Wiphala in the paint, 2014
Mixed media on paper
38 x 38 in
Courtesy the Artist and Alexander Gray Associates, New York © 2023 Ronny Quevedo
Library Street Collective's 2023 iteration of Public Matter: New Forms is curated by Allison Glenn and is organized on occasion of Gary Tyler: We Are the Willing. Public Matter: New Forms opens on Saturday, July 8th, 2023 from 7-9pm in the Belt alley and features artists Basel Abbas and Ruanne Abou-Rahme, Carole Harris, Lonnie Holley, Ashley Hunt, Jared Owens, and Ronny Quevedo.
By fraying, ripping, burning, and sewing textiles, fiber artist Carole Harris’ colorful, layered compositions expand traditional notions of quilt-making. Evidence (2014) is from Mapping Time, Place, and Memory, an ongoing series where Harris relies on scratches, marks, imprints, and other changes to the surface of materials as a framework to map time. To create these complex abstractions, the artist layers strips of found fabric, interspersing soft, muted colors with saturated ones. Similarly anchored in textile traditions, Ronny Quevedo’s Wiphala in the paint echoes Andean checkerboard tunic patterns. A Wiphala is a square rainbow-colored emblem, symbolic of Indigenous rights in South America. In basketball terminology, “in the paint” refers to the painted area near the basketball hoop; colloquially, it can mean giving something your all. With a practice steeped in ideas of collectivity, continuity, and resistance, Basel Abbas and Ruanne Abou-Rahme have developed an ongoing, iterative project that considers how sonic and ritual traditions alive in the body counter attempts at erasure, occupation, and control. At the core of their practice is a deep investigation in how performance allows for communities to, “bear witness to and narrate experiences of violence, loss, displacement, and forced migration”, subverting the attempts at fracture and displacement.
Multi-hyphenate artist Lonnie Holley’s expansive, decades-long practice is steeped in experimentation and improvisation. Well-known for his immersive public art environments and assemblage sculptures that call to mind contemporaries like Noah Purifoy and John Outterbridge, Holley recently returned to painting. The colliding ribbons of spray paint in What Will Take the Place of Words swirl across the pictorial plane, depicting the artist’s signature facial profile motif; creating dynamically vibrant compositions that slip between figuration and abstraction. Jared Owens’ Series 111 is an ongoing series of paintings that speak of his carceral experiences, often created with soil from a prison yard at F.C.I. Fairton, a medium security prison where the artist taught himself how to paint while serving a 13-year sentence. In numerology, seeing repeating 1s can signify energetic alignment, or that the world is opening up for you; a phenomenon the artist experiences often. A repeating grid of closely-grouped silhouettes of anonymous figures is disrupted with Owens’s signature X, “universally recognized as the unknown in all math and physics”. Combining the perfect symmetry of the letter with the aforementioned ubiquity, Owens uses the X to question the origins of our ancestors, colonial narratives, and present day existence.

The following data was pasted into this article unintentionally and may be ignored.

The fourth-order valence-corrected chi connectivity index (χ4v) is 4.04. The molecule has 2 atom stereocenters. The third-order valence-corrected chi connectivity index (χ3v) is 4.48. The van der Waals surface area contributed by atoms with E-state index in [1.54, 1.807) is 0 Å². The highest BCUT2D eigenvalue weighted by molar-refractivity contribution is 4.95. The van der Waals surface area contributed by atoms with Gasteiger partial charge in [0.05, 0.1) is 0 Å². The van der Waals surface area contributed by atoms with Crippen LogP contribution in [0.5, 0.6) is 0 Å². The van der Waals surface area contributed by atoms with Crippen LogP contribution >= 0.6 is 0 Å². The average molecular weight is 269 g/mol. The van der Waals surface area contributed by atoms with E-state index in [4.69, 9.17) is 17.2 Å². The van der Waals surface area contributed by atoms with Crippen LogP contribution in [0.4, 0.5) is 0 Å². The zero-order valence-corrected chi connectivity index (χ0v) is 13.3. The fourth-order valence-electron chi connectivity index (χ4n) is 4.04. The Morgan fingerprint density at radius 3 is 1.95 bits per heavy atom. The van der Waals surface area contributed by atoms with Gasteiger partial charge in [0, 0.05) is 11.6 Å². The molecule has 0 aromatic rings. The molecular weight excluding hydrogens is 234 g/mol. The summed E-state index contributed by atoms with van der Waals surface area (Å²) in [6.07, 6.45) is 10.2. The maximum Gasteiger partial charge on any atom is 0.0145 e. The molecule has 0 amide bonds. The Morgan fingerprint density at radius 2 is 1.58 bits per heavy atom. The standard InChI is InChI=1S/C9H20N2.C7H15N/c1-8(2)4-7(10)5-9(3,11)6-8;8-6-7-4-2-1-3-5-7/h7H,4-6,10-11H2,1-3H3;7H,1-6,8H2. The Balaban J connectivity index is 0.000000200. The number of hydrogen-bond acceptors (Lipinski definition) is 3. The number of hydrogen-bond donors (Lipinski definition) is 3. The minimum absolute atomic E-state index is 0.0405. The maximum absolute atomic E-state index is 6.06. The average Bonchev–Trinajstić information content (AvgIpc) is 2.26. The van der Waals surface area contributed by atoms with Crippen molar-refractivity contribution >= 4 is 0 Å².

Ashley Hunt photographed 955 men and 55 women, Metropolitan Detention Center, Los Angeles, California, with window application and ink framing the view onto the federal prison as it is visible from LA’s Museum of Contemporary Art (2014) from inside Mike Kelley’s Mobile Homestead at LA MOCA’s Geffen Contemporary in 2014. During an early exhibition of Degrees of Visibility (2010-2023), a series of photographic landscape studies that look upon the spaces that surround prisons, jails and detention centers throughout all 50 U.S. states and territories, curated by the abolitionist organization, Critical Resistance Los Angeles, Hunt noticed that a window at the north end of the structure looked directly upon the 16-story Metropolitan Detention Center. In response, the artist applied two strips of diffused window application to frame the view onto the facility, writing on them the number of people reported as imprisoned there. This photograph serves as a reminder of the enduring presence of the facility immediately adjacent to the museum.
Courtesy of the Artist
What Will Take the Place of Words?, 2021-2022
Alkyd enamel, oil stick, and spray paint on canvas
59 1/8 x 102 1/2 x 1 3/8 in
© Lonnie Holley / Artists Rights Society (ARS), New York, Courtesy of the Artist and Blum & Poe, Los Angeles/New York/Tokyo. Photo by Sai Tripathi
955 men and 55 women, Metropolitan Detention Center, Los Angeles, California, with window application and ink framing the view onto the federal prison as it is visible from LA’s Museum of Contemporary Art., 2014
Courtesy of the Artist
Commercially printed cottons, batik dyed cotton, acrylic paint on muslin, oil pastel, machine quilting, burning, hand stitching, and painting
31 x 56 1/2 in
Courtesy of the Artist and Simone DeSousa Gallery
Basel Abbas and Ruanne Abou-Rahme
Those who chant do not die, 2023
Courtesy of the Artists